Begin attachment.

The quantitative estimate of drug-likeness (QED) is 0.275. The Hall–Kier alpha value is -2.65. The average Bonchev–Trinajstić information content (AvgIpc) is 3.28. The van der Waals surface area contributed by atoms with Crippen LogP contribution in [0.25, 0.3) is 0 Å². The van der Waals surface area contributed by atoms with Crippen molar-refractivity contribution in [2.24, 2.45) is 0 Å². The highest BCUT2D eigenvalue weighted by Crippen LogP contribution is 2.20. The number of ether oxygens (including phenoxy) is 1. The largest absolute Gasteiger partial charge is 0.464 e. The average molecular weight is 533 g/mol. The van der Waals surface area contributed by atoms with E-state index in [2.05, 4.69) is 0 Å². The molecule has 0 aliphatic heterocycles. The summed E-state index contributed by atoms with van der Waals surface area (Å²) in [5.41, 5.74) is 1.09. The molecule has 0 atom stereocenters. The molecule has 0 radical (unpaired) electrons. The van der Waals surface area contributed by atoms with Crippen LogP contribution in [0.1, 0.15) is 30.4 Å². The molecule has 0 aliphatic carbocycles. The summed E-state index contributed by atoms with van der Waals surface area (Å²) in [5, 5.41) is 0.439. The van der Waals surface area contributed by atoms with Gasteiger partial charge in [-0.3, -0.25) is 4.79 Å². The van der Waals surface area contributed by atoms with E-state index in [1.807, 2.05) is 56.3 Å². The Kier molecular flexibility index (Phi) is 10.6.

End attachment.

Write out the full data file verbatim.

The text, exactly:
The quantitative estimate of drug-likeness (QED) is 0.275. The Hall–Kier alpha value is -2.65. The average Bonchev–Trinajstić information content (AvgIpc) is 3.28. The van der Waals surface area contributed by atoms with Crippen LogP contribution in [0.25, 0.3) is 0 Å². The van der Waals surface area contributed by atoms with Crippen molar-refractivity contribution in [2.24, 2.45) is 0 Å². The highest BCUT2D eigenvalue weighted by Crippen LogP contribution is 2.20. The number of ether oxygens (including phenoxy) is 1. The largest absolute Gasteiger partial charge is 0.464 e. The average molecular weight is 533 g/mol. The van der Waals surface area contributed by atoms with E-state index in [2.05, 4.69) is 0 Å². The molecule has 0 aliphatic heterocycles. The summed E-state index contributed by atoms with van der Waals surface area (Å²) in [5.41, 5.74) is 1.09. The molecule has 0 atom stereocenters. The molecule has 0 radical (unpaired) electrons. The van der Waals surface area contributed by atoms with Crippen LogP contribution in [0.1, 0.15) is 30.4 Å². The molecule has 0 aliphatic carbocycles. The summed E-state index contributed by atoms with van der Waals surface area (Å²) in [5, 5.41) is 0.439. The van der Waals surface area contributed by atoms with Gasteiger partial charge in [-0.3, -0.25) is 4.79 Å². The van der Waals surface area contributed by atoms with E-state index in [1.807, 2.05) is 56.3 Å². The Kier molecular flexibility index (Phi) is 10.6.